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We took some of our unused (and hopefully not needed for fencing) fencing posts and made a fence around the perimeter.  Then Kevin bought a lot of 2 x 4 wood and made a frame on the top and bottom.  Then we screwed in 4 x 10 sheets of wood.

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Then came the sand.  Three truckloads.

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Once we got that all spread out.  It was rider tested.riding in arena

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On one end, we also wanted to build a stall-type area for grooming and tacking up.  And a tack-type area for tack we use everyday.  More money.  More work.

The side for the horses, is built with mostly corral panels.

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The side for tack, we had a bit of a flooding problem, so haven’t worked on yet.  The goal is to make some sort of wood, deck type floor so if it rains a lot it doesn’t get anything wet.

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That’s our ATV in there.  Isn’t she pretty?  Or he handsome?

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Right now it’s a little rough.  But we will get it looking good eventually.

What I like best of all about the arena is that the horses use it.  They come in at dusk to get away from the bugs.  They come in when it’s raining.  And though, we have another shelter they can use,  they all fit in the arena and can hang out as a herd.  And that makes me happy.

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Fencing

fencing2If you’ve ever put up fencing on a farm, then you know the work is never done – ever.  We’ve been working on putting up our fencing, for, I’d say, about 3 years now.

First we ordered the posts – 600.  Yes, 600.  Good God.

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DSCF9350Then we rented a post hole digger.  A walk-behind, one-man post hole digger.  We managed to dig about 3 holes with that.  Tons of muscle, lots of sweat, and even more cursing.  We looked up and we still had 597 holes left to dig.

digging the hard waySo, we called the rental place and reordered a skid steer with an auger.  Not cheap, but that worked much better.  We got about half the holes dug with that but on the second day it started leaking some kind of fluid.  So, back it went.

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digging holes

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Then we decided to buy an auger attachment for the tractor.  Also not cheap.  That had a super-chewer blade at the end.  The problem was, every hole or two, a bolt broke if you weren’t super careful.  And we were super careful, but the bolts snapped anyway.  Turns out this is a safety measure.  With too much pressure, bolt breaks first and then if you keep going the whole thing explodes and no more auger attachment.  So, Kevin bought 547 bolts and kept changing them out.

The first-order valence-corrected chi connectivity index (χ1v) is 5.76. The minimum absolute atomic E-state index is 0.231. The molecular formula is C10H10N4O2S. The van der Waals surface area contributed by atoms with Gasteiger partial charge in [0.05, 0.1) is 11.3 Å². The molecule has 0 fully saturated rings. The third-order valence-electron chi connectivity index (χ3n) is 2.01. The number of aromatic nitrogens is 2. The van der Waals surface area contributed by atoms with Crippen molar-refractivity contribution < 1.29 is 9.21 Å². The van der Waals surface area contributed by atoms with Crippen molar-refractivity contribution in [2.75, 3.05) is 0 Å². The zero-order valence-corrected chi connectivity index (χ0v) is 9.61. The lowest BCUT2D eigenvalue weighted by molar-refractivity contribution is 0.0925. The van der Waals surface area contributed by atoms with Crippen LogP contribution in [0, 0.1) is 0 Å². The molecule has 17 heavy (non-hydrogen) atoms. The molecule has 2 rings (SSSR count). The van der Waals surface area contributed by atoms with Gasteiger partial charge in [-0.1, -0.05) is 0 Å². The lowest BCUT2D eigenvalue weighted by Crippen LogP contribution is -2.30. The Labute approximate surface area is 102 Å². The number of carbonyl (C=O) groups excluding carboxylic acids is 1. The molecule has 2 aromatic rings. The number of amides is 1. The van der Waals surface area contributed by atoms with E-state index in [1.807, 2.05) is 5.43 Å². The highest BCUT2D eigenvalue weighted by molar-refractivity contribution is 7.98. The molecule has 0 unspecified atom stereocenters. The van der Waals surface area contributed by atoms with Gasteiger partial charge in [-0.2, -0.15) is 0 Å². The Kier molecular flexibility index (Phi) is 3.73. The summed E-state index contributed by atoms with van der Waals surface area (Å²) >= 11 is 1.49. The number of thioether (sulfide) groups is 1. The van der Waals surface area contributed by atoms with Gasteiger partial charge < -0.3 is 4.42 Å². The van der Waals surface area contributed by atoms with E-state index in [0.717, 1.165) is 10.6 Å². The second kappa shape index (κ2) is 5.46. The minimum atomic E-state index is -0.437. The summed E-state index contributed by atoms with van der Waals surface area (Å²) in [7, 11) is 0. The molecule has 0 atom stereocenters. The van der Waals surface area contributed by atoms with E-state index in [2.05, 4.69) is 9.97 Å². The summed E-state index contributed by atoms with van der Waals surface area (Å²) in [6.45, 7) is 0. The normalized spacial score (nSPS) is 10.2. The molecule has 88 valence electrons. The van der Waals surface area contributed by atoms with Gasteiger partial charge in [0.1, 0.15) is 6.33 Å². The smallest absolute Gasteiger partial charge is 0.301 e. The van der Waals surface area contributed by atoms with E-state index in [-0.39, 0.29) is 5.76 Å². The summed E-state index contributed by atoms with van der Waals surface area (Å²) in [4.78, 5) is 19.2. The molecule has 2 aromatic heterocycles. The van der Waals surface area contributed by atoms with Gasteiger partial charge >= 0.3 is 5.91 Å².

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Running out of time, we rented a mini skid steer from Home Depot, so we’d have two people digging holes as we still had about 200 to go.  That worked pretty well.  So, slowly, but surely, we got all the holes dug.  (sorry, no pics of the mini skid steer)

So, now we’ve got roughly 500ish poles in the ground.  We are putting coated wire (to be electrically charged) on the top and bottom of each post, threaded through these plastic thingys.  No idea if they have an official name.  So we screwed in roughly 3,246 plastic thingys.  My math could be slightly off here.

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Then we strung the coated wire.

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DSCF9463Then we drilled holes in the middle of those two wires, to insert more cord that isn’t electrically charged.  That’s roughly 3,246 holes drilled.

Then we strung that cord.  Or we are in the process of doing that.  This week we will finish threading, tighten and electrify – – –  To be continued. . .

Tractor

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So, we bought a tractor.  It’s an International Harvester. It was a deal.  Partially because we had to drive five hours to Michigan to get it.  Partially because it’s like 32 years old.  Someone once told me tractors run forever.  Is that true?  Clearly not completely, because this one already broke down. Kevin fixed it.  Something having to do with the steering column, cable? I’m not sure.  The back window also shattered when he was trying to open it.

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I haven’t driven it yet, but I am sure we will use it a lot.  I think owning a tractor makes us officially farmers.